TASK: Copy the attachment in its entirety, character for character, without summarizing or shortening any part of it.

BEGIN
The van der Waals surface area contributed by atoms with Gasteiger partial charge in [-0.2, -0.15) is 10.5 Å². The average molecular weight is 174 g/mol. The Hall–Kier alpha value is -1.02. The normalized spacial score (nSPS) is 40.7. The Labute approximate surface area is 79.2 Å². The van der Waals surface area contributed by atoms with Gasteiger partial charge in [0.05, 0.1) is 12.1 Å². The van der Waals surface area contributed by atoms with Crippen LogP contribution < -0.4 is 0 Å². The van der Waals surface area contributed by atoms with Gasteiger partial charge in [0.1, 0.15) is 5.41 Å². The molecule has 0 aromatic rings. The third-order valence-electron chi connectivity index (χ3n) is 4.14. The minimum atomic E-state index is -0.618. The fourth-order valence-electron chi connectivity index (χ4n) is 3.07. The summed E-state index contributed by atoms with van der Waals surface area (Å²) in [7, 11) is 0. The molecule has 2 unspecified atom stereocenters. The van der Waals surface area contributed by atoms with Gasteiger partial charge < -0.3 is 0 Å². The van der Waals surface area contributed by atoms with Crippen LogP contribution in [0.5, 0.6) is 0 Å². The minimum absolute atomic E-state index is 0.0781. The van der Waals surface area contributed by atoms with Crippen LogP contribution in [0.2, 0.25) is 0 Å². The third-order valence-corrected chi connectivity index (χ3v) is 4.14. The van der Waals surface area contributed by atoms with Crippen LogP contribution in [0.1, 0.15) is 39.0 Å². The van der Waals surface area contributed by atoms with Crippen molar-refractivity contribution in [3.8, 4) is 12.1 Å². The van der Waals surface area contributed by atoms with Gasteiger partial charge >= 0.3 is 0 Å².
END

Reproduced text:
The van der Waals surface area contributed by atoms with Gasteiger partial charge in [-0.2, -0.15) is 10.5 Å². The average molecular weight is 174 g/mol. The Hall–Kier alpha value is -1.02. The normalized spacial score (nSPS) is 40.7. The Labute approximate surface area is 79.2 Å². The van der Waals surface area contributed by atoms with Gasteiger partial charge in [0.05, 0.1) is 12.1 Å². The van der Waals surface area contributed by atoms with Crippen LogP contribution < -0.4 is 0 Å². The van der Waals surface area contributed by atoms with Gasteiger partial charge in [0.1, 0.15) is 5.41 Å². The molecule has 0 aromatic rings. The third-order valence-electron chi connectivity index (χ3n) is 4.14. The minimum atomic E-state index is -0.618. The fourth-order valence-electron chi connectivity index (χ4n) is 3.07. The summed E-state index contributed by atoms with van der Waals surface area (Å²) in [7, 11) is 0. The molecule has 2 unspecified atom stereocenters. The van der Waals surface area contributed by atoms with Gasteiger partial charge < -0.3 is 0 Å². The van der Waals surface area contributed by atoms with Crippen LogP contribution in [0.5, 0.6) is 0 Å². The minimum absolute atomic E-state index is 0.0781. The van der Waals surface area contributed by atoms with Crippen LogP contribution in [0.2, 0.25) is 0 Å². The third-order valence-corrected chi connectivity index (χ3v) is 4.14. The van der Waals surface area contributed by atoms with Crippen LogP contribution in [0.1, 0.15) is 39.0 Å². The van der Waals surface area contributed by atoms with Crippen molar-refractivity contribution in [3.8, 4) is 12.1 Å². The van der Waals surface area contributed by atoms with Gasteiger partial charge >= 0.3 is 0 Å².